Music for Global Human Development
Music is a social technology of tremendous potential for social justice, resilience, and positive change. Music for Global Human Development (M4GHD) is an approach to applied ethnomusicology that entails participatory action research projects in music & development (humanized in aims and methods), centered on global collaborations between academics, NGOs, government organizations, musicians, and others, applying ethnomusicology to real-world social issues, focusing on peoples who have been marginalized--socially, politically, economically--by colonialism and its aftermath, whether in the "developing" world or not, and linking them to others across the globe.
In the process, these links, resonating with the emotions of musical communication, are transformed into what I call "threads", extending horizontally across ethnic divides (weft) as well as longitudinally, across generation gaps (warp). Together they weave a new, global social fabric of understanding and connection, in which new patterns emerge.
These music-centered projects, including also related arts (dance, poetry, drama) as well, are ideally twinned with evaluative evidence-based research, gauging project impact through anthropological and sociological study. They are carried out as collaborative projects in partnership with artists and other experts in each locale, resulting in change for all participants, rippling outwards . The aim, in every case, is global human development, as well as development of the global human, weaving the global social fabric, one thread at a time...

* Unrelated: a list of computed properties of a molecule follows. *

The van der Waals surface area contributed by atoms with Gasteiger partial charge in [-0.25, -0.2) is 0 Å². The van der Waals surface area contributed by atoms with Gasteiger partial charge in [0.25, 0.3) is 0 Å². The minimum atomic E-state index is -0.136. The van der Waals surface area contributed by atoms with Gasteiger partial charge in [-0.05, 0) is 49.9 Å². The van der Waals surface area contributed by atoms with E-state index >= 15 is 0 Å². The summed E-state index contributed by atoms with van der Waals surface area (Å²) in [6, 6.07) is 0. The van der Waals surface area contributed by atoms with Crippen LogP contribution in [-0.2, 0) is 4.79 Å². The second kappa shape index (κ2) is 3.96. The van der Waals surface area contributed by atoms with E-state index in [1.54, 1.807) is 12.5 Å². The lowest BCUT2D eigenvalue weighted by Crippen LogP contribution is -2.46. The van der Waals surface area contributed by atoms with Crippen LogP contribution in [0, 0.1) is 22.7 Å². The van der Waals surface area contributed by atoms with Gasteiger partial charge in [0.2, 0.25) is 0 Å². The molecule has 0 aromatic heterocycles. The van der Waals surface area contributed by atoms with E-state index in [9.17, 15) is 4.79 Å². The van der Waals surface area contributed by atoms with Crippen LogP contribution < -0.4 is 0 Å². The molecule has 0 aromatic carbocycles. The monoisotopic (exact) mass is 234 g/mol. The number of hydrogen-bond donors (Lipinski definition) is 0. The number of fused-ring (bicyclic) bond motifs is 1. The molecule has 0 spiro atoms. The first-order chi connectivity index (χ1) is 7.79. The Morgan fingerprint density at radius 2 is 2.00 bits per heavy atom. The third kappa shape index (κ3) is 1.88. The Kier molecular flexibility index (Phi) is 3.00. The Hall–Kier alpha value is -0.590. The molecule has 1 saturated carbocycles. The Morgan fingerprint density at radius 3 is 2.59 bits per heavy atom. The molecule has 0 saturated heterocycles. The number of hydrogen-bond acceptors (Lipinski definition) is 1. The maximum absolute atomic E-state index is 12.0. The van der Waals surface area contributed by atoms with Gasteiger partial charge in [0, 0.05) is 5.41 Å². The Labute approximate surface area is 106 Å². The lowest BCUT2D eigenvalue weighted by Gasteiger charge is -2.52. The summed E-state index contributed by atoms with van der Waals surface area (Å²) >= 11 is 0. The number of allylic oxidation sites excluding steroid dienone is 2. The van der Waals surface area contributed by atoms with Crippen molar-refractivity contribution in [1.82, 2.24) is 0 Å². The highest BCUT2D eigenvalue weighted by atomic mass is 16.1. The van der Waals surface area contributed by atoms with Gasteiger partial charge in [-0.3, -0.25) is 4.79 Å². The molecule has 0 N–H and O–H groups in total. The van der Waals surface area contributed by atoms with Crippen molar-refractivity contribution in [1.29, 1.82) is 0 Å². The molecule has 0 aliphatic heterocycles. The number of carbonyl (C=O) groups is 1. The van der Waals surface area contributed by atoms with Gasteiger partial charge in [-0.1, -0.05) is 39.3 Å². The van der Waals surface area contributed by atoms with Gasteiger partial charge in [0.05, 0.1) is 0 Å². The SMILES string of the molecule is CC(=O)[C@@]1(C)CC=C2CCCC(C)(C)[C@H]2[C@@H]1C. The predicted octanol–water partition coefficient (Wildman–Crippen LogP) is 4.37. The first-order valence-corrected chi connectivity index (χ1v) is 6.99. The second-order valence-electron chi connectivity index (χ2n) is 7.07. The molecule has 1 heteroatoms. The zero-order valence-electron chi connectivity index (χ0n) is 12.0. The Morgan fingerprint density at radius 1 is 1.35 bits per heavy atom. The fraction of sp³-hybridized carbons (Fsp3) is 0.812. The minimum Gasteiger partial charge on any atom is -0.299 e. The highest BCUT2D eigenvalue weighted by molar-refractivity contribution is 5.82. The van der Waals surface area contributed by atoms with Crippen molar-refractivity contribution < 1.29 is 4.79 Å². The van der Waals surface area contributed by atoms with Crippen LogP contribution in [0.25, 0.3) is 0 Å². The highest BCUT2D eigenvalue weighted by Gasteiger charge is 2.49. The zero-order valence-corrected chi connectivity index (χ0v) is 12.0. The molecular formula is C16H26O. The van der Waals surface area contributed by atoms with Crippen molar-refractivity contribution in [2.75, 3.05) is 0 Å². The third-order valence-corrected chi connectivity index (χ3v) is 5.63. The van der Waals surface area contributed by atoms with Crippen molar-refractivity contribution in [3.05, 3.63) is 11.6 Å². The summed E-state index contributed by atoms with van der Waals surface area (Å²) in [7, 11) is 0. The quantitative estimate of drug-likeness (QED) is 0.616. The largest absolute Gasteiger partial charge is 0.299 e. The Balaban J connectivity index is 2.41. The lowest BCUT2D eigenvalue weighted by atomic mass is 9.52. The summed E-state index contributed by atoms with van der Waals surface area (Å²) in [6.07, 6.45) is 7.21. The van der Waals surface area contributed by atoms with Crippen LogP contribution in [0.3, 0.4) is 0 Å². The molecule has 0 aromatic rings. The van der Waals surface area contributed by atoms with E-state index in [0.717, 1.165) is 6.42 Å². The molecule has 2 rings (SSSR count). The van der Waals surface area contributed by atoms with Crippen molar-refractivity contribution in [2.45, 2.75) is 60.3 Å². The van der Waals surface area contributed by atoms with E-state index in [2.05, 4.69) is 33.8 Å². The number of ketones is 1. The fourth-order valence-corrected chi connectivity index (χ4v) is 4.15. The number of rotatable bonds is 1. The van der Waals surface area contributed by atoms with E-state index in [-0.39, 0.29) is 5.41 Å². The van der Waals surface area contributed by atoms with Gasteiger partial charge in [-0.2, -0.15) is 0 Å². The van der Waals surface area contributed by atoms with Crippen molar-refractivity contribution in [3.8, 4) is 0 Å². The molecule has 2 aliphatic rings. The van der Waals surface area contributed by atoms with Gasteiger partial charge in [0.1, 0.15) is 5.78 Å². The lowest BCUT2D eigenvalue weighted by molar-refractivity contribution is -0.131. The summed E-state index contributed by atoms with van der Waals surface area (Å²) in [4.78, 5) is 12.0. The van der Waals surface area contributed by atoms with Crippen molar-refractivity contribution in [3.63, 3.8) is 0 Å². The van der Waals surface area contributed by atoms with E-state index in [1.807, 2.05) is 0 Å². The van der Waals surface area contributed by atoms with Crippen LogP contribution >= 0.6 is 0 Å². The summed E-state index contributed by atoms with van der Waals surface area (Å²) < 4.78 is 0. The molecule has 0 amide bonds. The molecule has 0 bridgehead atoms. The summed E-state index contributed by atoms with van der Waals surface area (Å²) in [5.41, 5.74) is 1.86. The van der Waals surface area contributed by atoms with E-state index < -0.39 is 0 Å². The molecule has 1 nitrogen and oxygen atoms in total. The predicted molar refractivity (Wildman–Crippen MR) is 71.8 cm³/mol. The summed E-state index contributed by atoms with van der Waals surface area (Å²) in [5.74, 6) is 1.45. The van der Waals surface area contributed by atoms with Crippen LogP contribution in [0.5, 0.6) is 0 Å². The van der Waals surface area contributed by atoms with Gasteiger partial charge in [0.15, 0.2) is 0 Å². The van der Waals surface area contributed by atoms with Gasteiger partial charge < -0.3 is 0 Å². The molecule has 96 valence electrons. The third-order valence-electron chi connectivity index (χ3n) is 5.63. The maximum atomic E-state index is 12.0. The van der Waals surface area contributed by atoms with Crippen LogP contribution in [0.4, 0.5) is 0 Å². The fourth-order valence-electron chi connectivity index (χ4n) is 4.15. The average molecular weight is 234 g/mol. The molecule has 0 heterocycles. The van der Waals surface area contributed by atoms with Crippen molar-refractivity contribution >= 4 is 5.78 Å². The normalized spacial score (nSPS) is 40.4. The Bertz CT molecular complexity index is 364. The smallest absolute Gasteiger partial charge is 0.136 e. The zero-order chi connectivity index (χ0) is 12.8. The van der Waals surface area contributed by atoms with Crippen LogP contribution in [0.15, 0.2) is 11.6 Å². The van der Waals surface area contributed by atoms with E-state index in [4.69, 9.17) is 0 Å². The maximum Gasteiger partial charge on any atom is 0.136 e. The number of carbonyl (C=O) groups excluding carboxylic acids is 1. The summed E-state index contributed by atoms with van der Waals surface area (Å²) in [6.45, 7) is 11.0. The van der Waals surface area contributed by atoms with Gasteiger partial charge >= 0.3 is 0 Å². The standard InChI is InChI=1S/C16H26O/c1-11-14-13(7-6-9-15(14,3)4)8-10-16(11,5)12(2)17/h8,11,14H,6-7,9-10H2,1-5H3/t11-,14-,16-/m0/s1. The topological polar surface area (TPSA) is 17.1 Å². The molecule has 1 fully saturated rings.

M4GHD comprises four main branches:
- (1) Songs for sustainable peace and development: primarily via local mass-mediated popular music styles, to disseminate messages relevant to crucial development issues, especially public health, education, peace, tolerance, and constructive critique...and especially to the youth, while building a horizontally integrated "culture of music" and supporting social cohesion on this basis. This project focuses on social weft, the horizontal threads that bind society today. A crucial application is GIVING VOICE TO HEALTH:
- Singing and Dancing for Health: Traditional music and dance for health education and promotion in rural northern Ghana in collaboration with the Youth Home Cultural Group in Tamale, Ghana. The project centers on health promotion in rural areas of Ghana's Northern Region, via dance dramas combining music, dance, and theatre, and performed live in regional villages. Sustainability is ensured by initiating also local village-based musical groups carrying the same repertoire. All this is coupled with research -- survey, focus group, and participant observation ethnography-- along with monitoring and evaluation, whose results feed back to guide the project.
- Sanitation and its accompanying documentary, a music video for better sanitation awareness and behavior change in post-war Monrovia.
- Music for Ebola awareness, prevention and training, addressing the West African crisis of 2014-2015.
- Music for Maternal, Newborn and Child Health (M4-MNCH), funded by Global Affairs Canada development (ex-CIDA), through a Faculty of Medicine and Dentistry grant in collaboration with St. Paul's hospital in Addis Ababa, Ethiopia. A song raising awareness of maternal health issues, produced by celebrated Ethiopian musician/producer Thomas Gobena, has been completed ...and a music video is completed and will be released on 24 Oct 2019. See presentation here. After 24 Oct 2019 please watch the video (and take a survey, if you are living in Ethiopia) via http://uab.ca/mnch. Also see Folio story by Geoff McMaster.